Reputations of internationally renowned ensembles are bound to influence our expectations; the immediacy of a live performance allows us to truly bask in the music. Such was the dynamic at Bailey Hall last Friday, when pianist Peter Serkin joined the Shanghai Quartet for nearly two hours of enrichment. The centerpiece was the New York State premiere of Chinese-American composer Bright Sheng’s “Dance Capriccio.” Born in the quartet’s namesake, Sheng spent seven years studying the folk culture of the Tibetan borderlands during the Cultural Revolution before entering the Shanghai Conservatory and uprooting to the U.S., where he now teaches composition at the University of Michigan. The spirit of that research continues to inform his work, and the deft shuttling of western Nepalese Sherpa idioms through a loom of classical counterparts in the “Dance Capriccio” is no exception. Yet, rather than oversimplify his craft as a fusion of East and West, as much press on Sheng is wont to do, we should take this newly commissioned piece on its own terms. The spectral qualities of its awakening were clear from note one; its eddies of ink and time were as brooding as they were animated. This brief glimpse into the lives of an ethnic group rarely known for anything beyond mountaineering was a treat for jaded ears. The layering of rhythmic signatures, combined with challenging octave splits from Serkin, made for rich tonal brocade and many translucent, if not also transcendent, passages.Making a sandwich of the evening were two no-less-colorful examples of standard repertoire. Of these, the “A-Major Piano Quintet” of Antonín Dvorák made the deepest impression and paired naturally with Sheng’s montage. At its heart is the Dumka, a Slavic form of which Dvorák was particularly fond. As the jewel of the performance, it showcased the musicians’ superb dynamic control — even the single pizzicato strokes from second violinist Yi-Wen Jiang rang true. The Dumka’s characteristic balance between sadness and gaiety was embodied by Serkin and cellist Nicholas Tzavaras. The composer’s affection for the cello, outside of his concerto for the same, is elsewhere hardly so apparent, and its mind-meld with the keys formed the golden thread that began the piece and flowed through a landscape, pastoral yet pensive, toward an effervescent Scherzo in the Bohemian style. All of this seemed mere preamble to the gnarled finale, in which Dvorák’s cellular approach and astonishing instinct for forested textures was clear as day.The concert opened with Mozart’s “String Quartet No. 17 in B-flat Major.” Nicknamed “The Hunt” for the first movement’s triadic evocation of hunting horns, it offered a conservative start to a concert otherwise roiling with emotion. These delicate considerations drowned in the swoon of the second movement, with its beautiful gilding from first violinist Weigang Li and permeable support from violist Honggang Li. The “Adagio” was the night’s first highlight and proved that these four bows are at their virtuosic best when given time to ponder. With so much elasticity to savor, we were won over by the enchanting syncopations of the final movement. Its winding circles of light, full of intent yet never cajoling, played a game of chase in lieu of capture. The quartet rendered Mozart just right: evocatively without ever being too theatrical.Serkin, a player I’ve long admired on disc, was splendid on stage. He plays like a violinist, wiggling his fingers for a cerebral vibrato effect, sculpting notes in their post-attack resonance. He also possesses some of the most elegant legato phrasing in the business. In combination with this world-class act, the effect was dazzling.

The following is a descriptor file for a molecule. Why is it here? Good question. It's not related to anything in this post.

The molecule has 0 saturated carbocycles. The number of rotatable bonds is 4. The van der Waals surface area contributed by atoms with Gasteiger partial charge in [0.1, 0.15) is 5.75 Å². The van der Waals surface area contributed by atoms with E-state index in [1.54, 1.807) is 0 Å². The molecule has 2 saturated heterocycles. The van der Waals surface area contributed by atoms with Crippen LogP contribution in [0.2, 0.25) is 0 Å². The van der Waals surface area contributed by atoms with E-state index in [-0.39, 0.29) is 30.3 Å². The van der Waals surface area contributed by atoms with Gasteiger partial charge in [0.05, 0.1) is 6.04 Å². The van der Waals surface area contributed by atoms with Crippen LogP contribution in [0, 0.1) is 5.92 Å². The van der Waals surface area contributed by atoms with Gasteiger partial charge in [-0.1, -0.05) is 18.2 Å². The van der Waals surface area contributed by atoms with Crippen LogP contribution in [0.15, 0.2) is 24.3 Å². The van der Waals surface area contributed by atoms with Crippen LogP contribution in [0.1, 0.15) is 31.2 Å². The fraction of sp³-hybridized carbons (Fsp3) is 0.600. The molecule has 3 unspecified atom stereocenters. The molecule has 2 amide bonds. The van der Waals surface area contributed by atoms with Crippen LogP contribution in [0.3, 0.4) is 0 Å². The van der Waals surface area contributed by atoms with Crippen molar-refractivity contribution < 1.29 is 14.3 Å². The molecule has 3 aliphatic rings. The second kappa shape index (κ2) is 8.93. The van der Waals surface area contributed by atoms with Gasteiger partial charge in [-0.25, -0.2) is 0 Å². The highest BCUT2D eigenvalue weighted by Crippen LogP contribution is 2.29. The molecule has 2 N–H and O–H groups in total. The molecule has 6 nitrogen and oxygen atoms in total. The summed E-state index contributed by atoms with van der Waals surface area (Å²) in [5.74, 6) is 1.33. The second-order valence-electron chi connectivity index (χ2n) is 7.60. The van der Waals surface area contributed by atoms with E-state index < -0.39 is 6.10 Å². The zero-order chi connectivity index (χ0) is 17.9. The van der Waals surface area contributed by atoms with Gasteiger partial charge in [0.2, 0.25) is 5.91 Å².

Original Author: Tyran Grillo